Dub Plate Style
Delroy Wilson
Pressure Sounds
CD / 2LP
September 29, 2009

Delroy Wilson - The Very Best of Delroy Wilson Track list
  1. A Bright And Sunny Day
  2. You Have To Get A Beating
  3. I'm Still Waiting
  4. Can I Change My Mind
  5. Find Yourself Another Girl
  6. Ms. Grace
  7. Living In The Footsteps Of Another Man
  8. Batter Must Come
  9. Rain From The Skies
  10. Joe Liges
  11. I Am Doing My Thing
  12. She Is Just A Play Girl
  13. Love Uprising
  14. Here Come The Heartaches
  15. Who Cares
  16. Mash It Up
  17. Stick By Me
  18. You Are Mine
  19. Conquer Me
  20. Do Good (Everyone Will Be Judged)
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Cast your vote below.

Essential -Votes: 3-
Very Good -Votes: 9-
Good -Votes: 6-
Average -Votes: 1-
Disappointing -Votes: 0-
A Waste Of Time -Votes: 0-

Total votes : 19
Rating : from 5 (excellent) to 1 (poor)
Vocals : 5 Backing : 4 Production : 4 Sound quality : 3/4 Sleeve : 5
The late great Delroy Wilson, the first child star in the history of Jamaican music, belongs to the group of reggae singers who achieved pop star status in Jamaica, but failed to achieve international appreciation and recognition. Still in his early teens -- he was about 12 years old -- he started recording his first tunes for the legendary producer Coxsone Dodd at Federal. Almost instantly he started to score hits with Ska tunes such as "One Two Three", "Lion Of Judah", "I Shall Not Remove", a duet with Slim Smith entitled "Look Who Is Back Again", and barbed attacks at then leading producer/artist Prince Buster including "Duke & The Sir" aka "Spit In The Sky", "Prince Pharaoh" and "Joe Liges".

Delroy Wilson's voice broke just in time for the emergence of rocksteady in 1966, and his version of the Tams' US soul tune "Dancing Mood" of that year, one of the first rocksteady records, became a monstrous hit in Jamaica, alerting local music fans to a new soul-styled crooner to match Alton Ellis or Ken Boothe. Still recording mainly for Coxsone Dodd's Studio One, he increased his popularity with titles like "Riding For A Fall", another Tams cover, "Once Upon A Time", "Run Run", "Won't You Come Home", "Conquer Me", "True Believer", "One One", "I'm Not A King", "Rain From The Skies" and "Feel Good All Over", as well as a cover of the Temptations' "Get Ready". The latter was another example of Delroy Wilson specialising in covering soul hits or reggae songs that suited his style.

When Delroy Wilson left Studio One, he and Stranger Cole started their own W&C label on which they released a single called "Once Upon A Time" b/w "I Want To Love You". Then he, Ken Boothe, and members of The Gaylads and The Melodians formed a short-lived group named The Links. After they'd broke up he went to Sonia Pottinger for whom he recorded two hits, "I'm The One Who Loves You" and "Put Yourself In My Place". The shift from rocksteady to reggae and the emergence of young producers who challenged the dominance of Coxsone Dodd and Duke Reid, made that Delroy Wilson started working with Bunny "Striker" Lee for whom he scored a big Jamaican hit in 1971 with the anthemic "Better Must Come", which was so popular it was adopted as a theme song by Michael Manley's PNP to increase their vote amongst 'sufferers', during that year's election campaign.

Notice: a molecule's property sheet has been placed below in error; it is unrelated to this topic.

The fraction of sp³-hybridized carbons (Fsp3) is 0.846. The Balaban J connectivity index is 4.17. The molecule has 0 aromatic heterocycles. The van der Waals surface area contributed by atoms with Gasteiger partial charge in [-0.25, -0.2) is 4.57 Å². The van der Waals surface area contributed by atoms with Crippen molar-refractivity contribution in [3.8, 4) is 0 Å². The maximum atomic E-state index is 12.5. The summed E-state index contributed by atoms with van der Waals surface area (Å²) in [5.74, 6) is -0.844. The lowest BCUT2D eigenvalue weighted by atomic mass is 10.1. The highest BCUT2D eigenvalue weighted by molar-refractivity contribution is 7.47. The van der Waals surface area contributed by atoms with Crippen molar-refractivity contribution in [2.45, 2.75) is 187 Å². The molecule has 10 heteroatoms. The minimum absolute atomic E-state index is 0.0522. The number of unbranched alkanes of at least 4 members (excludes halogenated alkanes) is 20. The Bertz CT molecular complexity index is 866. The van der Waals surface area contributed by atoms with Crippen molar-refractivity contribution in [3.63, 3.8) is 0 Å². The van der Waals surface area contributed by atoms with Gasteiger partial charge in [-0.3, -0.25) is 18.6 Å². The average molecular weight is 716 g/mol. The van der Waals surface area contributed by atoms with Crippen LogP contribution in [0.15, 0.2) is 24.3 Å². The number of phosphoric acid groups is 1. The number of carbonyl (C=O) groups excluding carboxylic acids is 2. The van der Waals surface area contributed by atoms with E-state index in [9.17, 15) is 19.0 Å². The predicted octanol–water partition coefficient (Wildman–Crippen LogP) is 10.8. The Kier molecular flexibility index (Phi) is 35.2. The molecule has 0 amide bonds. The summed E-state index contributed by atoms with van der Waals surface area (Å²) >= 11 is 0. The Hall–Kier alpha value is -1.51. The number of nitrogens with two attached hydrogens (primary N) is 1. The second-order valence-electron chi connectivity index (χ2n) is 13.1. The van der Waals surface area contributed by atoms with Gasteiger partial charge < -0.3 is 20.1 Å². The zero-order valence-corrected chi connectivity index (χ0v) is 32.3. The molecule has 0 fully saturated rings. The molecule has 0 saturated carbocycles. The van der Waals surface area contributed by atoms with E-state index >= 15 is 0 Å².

His association with one of the major producers throughout the 1970s led to recording a vast amount of (successful) songs. Twenty of these songs are collected here. Most of the titles are familiar to the Delroy Wilson fan and reggae aficionado alike as they are known from countless reissues and compilations. However the tracks gathered here greatly differ from the songs included on those easy to find reissues and compilations. This reissue of a double album entitled "20 Golden Hits", originally released on Count Shelly's Third World label in 1978, features a striking collection of (re)mixes done by Prince Jammy at King Tubby's studio. At the time Prince Jammy was working extensively with Bunny "Striker" Lee, and was at the beginning of his own production career. Totally in tune with what was being played on Jamaican sound systems, Jammy's deep heavy mixes had a rawness and sparseness that were perfect for the sound systems and their audiences. There was a brief period, around late 1977, when it looked as if the type of sound system mixes that had always been popular with operators and selectors might actually become part of the reggae mainstream and thus "Striker" Lee picked up on this potential new market and gave these recordings to Count Shelly to release. However the "20 Golden Hits" album sold in very small quantities and then disappeared of the radar of all but a few collectors.

From beginning to end this collection of tunes is worthwhile hearing. Delroy Wilson's soulful vocal delivery truly comes to full expression thanks to the great mixing skills of Prince Jammy. Well known -- some would even call it well-worn -- classic tunes such as "I'm Still Waiting", "Better Must Come", "Rain From The Skies", "Stick By Me", and "Conquer Me to name only five, are simply great to hear in an entirely different form as Prince Jammy has managed to push them into another level while preserving Delroy Wilson's beautiful voice on top of the mix. Each and every track included on this album is of high quality and thus a real joy to listen to. Especially gems such as "A Bright And Sunny Day", "Can I Change My Mind", "Ms. Grace", "Joe Liges" (a version of his first hit from the early sixties), "Who Cares", "Mash It Up", "Conquer Me" and the strong album closer "Do Good (Everyone Will Be Judged)" can be heard over and over again. Great stuff from one of Jamaica's best, although outside reggae circles disgracefully underrated, singers.

Delroy Wilson died March 6, 1995 in Jamaica at age 46 of complications from cirrhosis of the liver, leaving behind a catalogue of impassioned tunes that were superbly voiced and seemingly immortal.